Thanks for all the emails this week, folks. Here's where you can reach me if you've got more to say. Time to answer a few of your letters.
Blake in Kansas City writes: Ubbs,Can we dig a little deeper into Haney's comment about the Wildcats turning the ball over?K-State went +12 while Oklahoma State went 21. Looking at gains vs losses, K-State only lost the ball 15 times. OSU turned it over 23 times. OSU also grabbed an astounding 44 turnovers. Quite an astronimcal number. The Wildcats took the ball away only 27 times last year, certainly good, but nothing earth-shattering. Why would one pick the Wildcats to not be able to repeat in that category? They are a ball-control offense that is based on good decision making. They also lost 0 players at the skill positions. I would think they would be poised to perform around the same margin.Only one team was within the 44 take-aways of OSU, and that was NC State at 39. Those outliers are certain to come back down this year to the rest of the pack. And it might be expected for OSU to turn the ball over at a similar rate, losing a good number of players at the skill positions while starting a true freshman. If using turnovers as the deciding factor in wins, wouldn't OSU be in for the rude awakening? Thoughts? P.S. Most overrated team, year-in and year-out: FSU
David Ubben: Hey, I'm with you on both points here, Blake. I'm really surprised at how much the national media at large seemed to have soured on Kansas State. Honestly, I think it has as much to do with a very bad performance in the Cotton Bowl against Arkansas as it does the eight close wins everybody likes to cite. Those big-stage games do a lot for people's perceptions entering the next season. If West Virginia had lost to Clemson and Kansas State had beaten Arkansas, is there any doubt that WVU would be nowhere near the top 10 and Kansas State would be very close, if not inside it?
It's a little silly. They're still the same teams. For the record, I had Kansas State at No. 12 on my preseason top 25 ballot, and West Virginia at No. 9.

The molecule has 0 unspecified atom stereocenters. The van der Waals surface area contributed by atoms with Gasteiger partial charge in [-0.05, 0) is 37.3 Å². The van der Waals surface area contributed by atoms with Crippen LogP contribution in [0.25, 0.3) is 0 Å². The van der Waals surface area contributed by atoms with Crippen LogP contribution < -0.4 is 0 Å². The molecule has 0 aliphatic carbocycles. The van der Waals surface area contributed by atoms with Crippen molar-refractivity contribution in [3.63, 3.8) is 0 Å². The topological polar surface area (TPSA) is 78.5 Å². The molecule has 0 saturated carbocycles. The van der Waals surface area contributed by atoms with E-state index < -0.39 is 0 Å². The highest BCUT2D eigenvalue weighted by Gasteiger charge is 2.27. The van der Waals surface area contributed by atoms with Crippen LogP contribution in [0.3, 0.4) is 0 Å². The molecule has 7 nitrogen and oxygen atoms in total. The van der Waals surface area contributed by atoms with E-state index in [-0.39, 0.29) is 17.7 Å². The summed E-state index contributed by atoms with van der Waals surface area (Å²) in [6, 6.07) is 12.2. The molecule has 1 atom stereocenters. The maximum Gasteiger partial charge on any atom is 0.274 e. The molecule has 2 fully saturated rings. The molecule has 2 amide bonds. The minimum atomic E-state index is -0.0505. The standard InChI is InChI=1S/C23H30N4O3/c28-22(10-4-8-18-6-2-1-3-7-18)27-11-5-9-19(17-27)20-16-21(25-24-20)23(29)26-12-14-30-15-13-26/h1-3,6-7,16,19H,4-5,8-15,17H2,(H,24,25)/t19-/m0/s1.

You're absolutely right on the turnover issue. I disagreed pretty strongly with that portion. Collin Klein knows what he has to do at quarterback, and first on that list is not turn the ball over. Kansas State can't play through those kinds of big mistakes. Forcing 27 turnovers, though? Very much in reach for K-State, and for a team with tons of experience returning that prides itself on not making mistakes (the hallmark of Bill Snyder-coached teams), it's very reasonable to expect this squad to take care of the ball even more in 2012. I'm not exactly buying on Kansas State as a top-10 team just yet, but to put these guys outside the top 20? Are we kidding? Crazy talk.
Dan in Atlanta wrote: Mr Ubben, From the "old gold and blue" discussion it's clear you've begun discovering the crazy end of Mountaineer fandom. As you likely assume, they don't represent the majority. Please take them with a grain of salt. And, as an alum and rabid fan, I can tell you I never heard "old gold and blue" uttered by a student, coach, player or administrator, not even once, until Stew broke it out. In fact, I thought he made it up. Appreciate the coverage!
Brad Bayles in Williamstown, W. Va. wrote: First off, on behalf of WVU fans, please accept our apologies regarding the rude email(s) you received regarding the school colors. Mountaineer fans across the state could not be happier to be part of the Big 12 and this foolishness does not represent our state and fans very well to the rest of the conference. Now, with the competition level in the Big 12, I think it will be very difficult for a team to go undefeated. How many losses do you think a team can have and still win the Big 12?
DU: This color issue just will not go away. I got more emails about it than anything last week, and this week, I got nearly as many after mentioning it again in last week's Mailbag. Oh you crazy 'Neers. (Just kidding, folks. I know it's 'Eers. Save your emails.)